Japanese language

Japanese (Nihongo, 日本語) belongs to the Japanese language family. It is spoken as a mother tongue by about 122 million people and as a second language by more than 1 million people in Japan. It is also spoken in American Samoa, Argentina, Australia, Belize, Brazil, Canada, Dominican Republic, Germany, Guam, Mexico, Micronesia, Mongolia, New Zealand, Northern Mariana Islands, Palau, Panama, Paraguay, Philippines, Singapore, Taiwan, Thailand, United Arab Emirates, United Kingdom and USA.

The number of Japanese speakers worldwide is estimated at about 123 million people.

There have been several attempts to establish a genetic relationship between Japanese and other languages and language families. The most accepted theory is that Japanese, like Korean, is part of the Altaic language family. This shows that Japanese and Korean are related, although in a very remote way. As for the Ainu language, which is spoken in northern Japan, it does not seem to be related to Japanese. Ainu is considered as a language isolate.

Who speaks Japanese

Japanese is the official language of Japan. The entire education system, the media, business and government use Japanese.

In addition to Japanese, there are 14 other Ryukyu languages, which are spoken in Okinawa and the neighboring Ryukyu Islands. Speakers of these languages and Japanese speakers do not understand each other, and in most cases, they do not even understand among each other.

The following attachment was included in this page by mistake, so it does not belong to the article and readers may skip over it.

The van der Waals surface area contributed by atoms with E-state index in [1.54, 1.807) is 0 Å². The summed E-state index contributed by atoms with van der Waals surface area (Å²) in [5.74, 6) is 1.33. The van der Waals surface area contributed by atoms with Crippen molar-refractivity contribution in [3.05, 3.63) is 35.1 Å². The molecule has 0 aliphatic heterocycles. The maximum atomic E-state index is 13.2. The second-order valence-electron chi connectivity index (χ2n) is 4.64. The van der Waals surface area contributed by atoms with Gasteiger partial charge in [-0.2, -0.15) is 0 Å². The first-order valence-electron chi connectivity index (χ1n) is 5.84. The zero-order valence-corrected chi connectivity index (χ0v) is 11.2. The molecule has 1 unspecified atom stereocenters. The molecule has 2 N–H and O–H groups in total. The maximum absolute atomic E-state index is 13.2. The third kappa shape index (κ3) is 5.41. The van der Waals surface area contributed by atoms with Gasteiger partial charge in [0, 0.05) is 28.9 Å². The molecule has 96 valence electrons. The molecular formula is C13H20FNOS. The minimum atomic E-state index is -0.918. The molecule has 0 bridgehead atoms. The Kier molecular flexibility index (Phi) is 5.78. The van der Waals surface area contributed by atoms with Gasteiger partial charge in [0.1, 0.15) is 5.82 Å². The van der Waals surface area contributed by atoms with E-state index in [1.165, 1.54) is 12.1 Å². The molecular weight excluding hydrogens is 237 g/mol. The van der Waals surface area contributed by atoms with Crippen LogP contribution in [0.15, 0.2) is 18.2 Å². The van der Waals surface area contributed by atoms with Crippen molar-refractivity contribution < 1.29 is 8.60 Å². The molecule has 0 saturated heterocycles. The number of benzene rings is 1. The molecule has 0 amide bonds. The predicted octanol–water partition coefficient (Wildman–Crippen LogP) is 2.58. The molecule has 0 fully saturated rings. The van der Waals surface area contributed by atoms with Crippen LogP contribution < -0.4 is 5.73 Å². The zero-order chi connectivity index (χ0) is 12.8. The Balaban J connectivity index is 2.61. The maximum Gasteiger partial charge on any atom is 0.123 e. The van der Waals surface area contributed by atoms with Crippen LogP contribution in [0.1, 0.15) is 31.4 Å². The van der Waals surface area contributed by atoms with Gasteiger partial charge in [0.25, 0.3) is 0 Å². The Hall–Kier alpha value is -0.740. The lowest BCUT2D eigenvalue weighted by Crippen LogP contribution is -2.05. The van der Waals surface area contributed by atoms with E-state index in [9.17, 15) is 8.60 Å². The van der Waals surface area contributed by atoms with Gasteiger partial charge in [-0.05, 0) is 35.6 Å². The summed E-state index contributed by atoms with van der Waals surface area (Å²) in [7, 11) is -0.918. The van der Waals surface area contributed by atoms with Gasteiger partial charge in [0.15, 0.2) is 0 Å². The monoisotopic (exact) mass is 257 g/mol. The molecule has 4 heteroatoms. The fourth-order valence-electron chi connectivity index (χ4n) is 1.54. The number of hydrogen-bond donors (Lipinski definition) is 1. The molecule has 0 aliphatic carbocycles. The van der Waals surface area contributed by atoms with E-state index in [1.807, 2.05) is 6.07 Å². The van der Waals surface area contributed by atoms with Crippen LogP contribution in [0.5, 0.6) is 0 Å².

Since speakers of Japanese and those of these Ryukyuan dialects do not understand each other, some ancient scholars considered them to be independent languages. However, the prevailing view today is that they are variants of Japanese.

Dialects of Japanese

Although Japan is a relatively small country, it has a surprisingly large number of dialects that differ from each other in pronunciation, grammar and vocabulary. Many of them are unintelligible to each other. They are generally divided into two main groups:

  • Eastern Japanese
  • Western Japanese

There are two forms that are considered standard:

Hyojungo, or standard Japanese

It is taught in schools and used in television and official communications. Standard Japanese can also be divided into bungo 'literary language' and kogo 'spoken language'. The two varieties differ in grammar and vocabulary. Bungo was the main written form of Japanese until the late 1940s and remains important today for historians, literary scholars and lawyers. Kogo is the most widely used today.

Kyōtsūgo or the common language.

Standard Japanese is based on the Tokyo dialect, but is not exactly the same.

It is not spoken uniformly throughout the country. On the other hand, there are different versions of standard Japanese influenced by local varieties. Many people speak their local dialect in addition to standard Japanese.

Translation agency for Spanish-English-Japanese

Now that you know a little more about the Japanese language, you might be interested to know that we offer professional translation services from both English to Japanese and from Japanese into English. We specialise in translation from and into Spanish.

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